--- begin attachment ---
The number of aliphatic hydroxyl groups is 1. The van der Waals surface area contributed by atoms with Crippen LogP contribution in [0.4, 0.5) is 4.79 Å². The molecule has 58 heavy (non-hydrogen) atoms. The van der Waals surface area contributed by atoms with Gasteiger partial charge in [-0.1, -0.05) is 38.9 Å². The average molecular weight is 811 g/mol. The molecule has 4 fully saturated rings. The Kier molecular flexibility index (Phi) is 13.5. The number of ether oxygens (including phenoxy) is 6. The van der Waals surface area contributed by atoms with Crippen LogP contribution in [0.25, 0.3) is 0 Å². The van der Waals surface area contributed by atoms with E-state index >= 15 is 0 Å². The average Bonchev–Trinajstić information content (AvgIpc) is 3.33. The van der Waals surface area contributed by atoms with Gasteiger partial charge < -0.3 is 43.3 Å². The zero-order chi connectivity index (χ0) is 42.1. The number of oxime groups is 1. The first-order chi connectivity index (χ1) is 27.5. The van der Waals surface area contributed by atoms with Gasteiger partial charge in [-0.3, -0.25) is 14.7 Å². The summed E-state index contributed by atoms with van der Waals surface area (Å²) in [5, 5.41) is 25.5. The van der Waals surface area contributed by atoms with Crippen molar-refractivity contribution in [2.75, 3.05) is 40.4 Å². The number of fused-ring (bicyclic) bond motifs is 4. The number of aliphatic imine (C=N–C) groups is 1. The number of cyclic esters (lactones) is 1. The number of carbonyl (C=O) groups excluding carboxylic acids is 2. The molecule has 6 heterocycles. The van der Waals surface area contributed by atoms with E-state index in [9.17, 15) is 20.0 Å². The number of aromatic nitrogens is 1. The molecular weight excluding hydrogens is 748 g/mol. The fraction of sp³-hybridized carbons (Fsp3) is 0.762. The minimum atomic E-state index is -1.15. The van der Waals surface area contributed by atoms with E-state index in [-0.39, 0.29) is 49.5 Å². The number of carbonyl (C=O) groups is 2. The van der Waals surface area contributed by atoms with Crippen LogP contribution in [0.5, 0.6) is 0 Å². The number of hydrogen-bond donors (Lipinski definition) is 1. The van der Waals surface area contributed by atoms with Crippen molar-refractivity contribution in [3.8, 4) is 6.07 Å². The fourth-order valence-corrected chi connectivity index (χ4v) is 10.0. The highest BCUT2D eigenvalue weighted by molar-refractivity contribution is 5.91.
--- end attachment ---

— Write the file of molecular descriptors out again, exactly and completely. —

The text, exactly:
The number of aliphatic hydroxyl groups is 1. The van der Waals surface area contributed by atoms with Crippen LogP contribution in [0.4, 0.5) is 4.79 Å². The molecule has 58 heavy (non-hydrogen) atoms. The van der Waals surface area contributed by atoms with Gasteiger partial charge in [-0.1, -0.05) is 38.9 Å². The average molecular weight is 811 g/mol. The molecule has 4 fully saturated rings. The Kier molecular flexibility index (Phi) is 13.5. The number of ether oxygens (including phenoxy) is 6. The van der Waals surface area contributed by atoms with Crippen LogP contribution in [0.25, 0.3) is 0 Å². The van der Waals surface area contributed by atoms with E-state index >= 15 is 0 Å². The average Bonchev–Trinajstić information content (AvgIpc) is 3.33. The van der Waals surface area contributed by atoms with Gasteiger partial charge < -0.3 is 43.3 Å². The zero-order chi connectivity index (χ0) is 42.1. The number of oxime groups is 1. The first-order chi connectivity index (χ1) is 27.5. The van der Waals surface area contributed by atoms with Gasteiger partial charge in [-0.3, -0.25) is 14.7 Å². The summed E-state index contributed by atoms with van der Waals surface area (Å²) in [5, 5.41) is 25.5. The van der Waals surface area contributed by atoms with Crippen molar-refractivity contribution in [2.75, 3.05) is 40.4 Å². The number of fused-ring (bicyclic) bond motifs is 4. The number of aliphatic imine (C=N–C) groups is 1. The number of cyclic esters (lactones) is 1. The number of carbonyl (C=O) groups excluding carboxylic acids is 2. The molecule has 6 heterocycles. The van der Waals surface area contributed by atoms with E-state index in [9.17, 15) is 20.0 Å². The number of aromatic nitrogens is 1. The molecular weight excluding hydrogens is 748 g/mol. The fraction of sp³-hybridized carbons (Fsp3) is 0.762. The minimum atomic E-state index is -1.15. The van der Waals surface area contributed by atoms with E-state index in [-0.39, 0.29) is 49.5 Å². The number of carbonyl (C=O) groups is 2. The van der Waals surface area contributed by atoms with Crippen LogP contribution in [0.5, 0.6) is 0 Å². The number of hydrogen-bond donors (Lipinski definition) is 1. The van der Waals surface area contributed by atoms with Crippen molar-refractivity contribution in [3.8, 4) is 6.07 Å². The fourth-order valence-corrected chi connectivity index (χ4v) is 10.0. The highest BCUT2D eigenvalue weighted by molar-refractivity contribution is 5.91.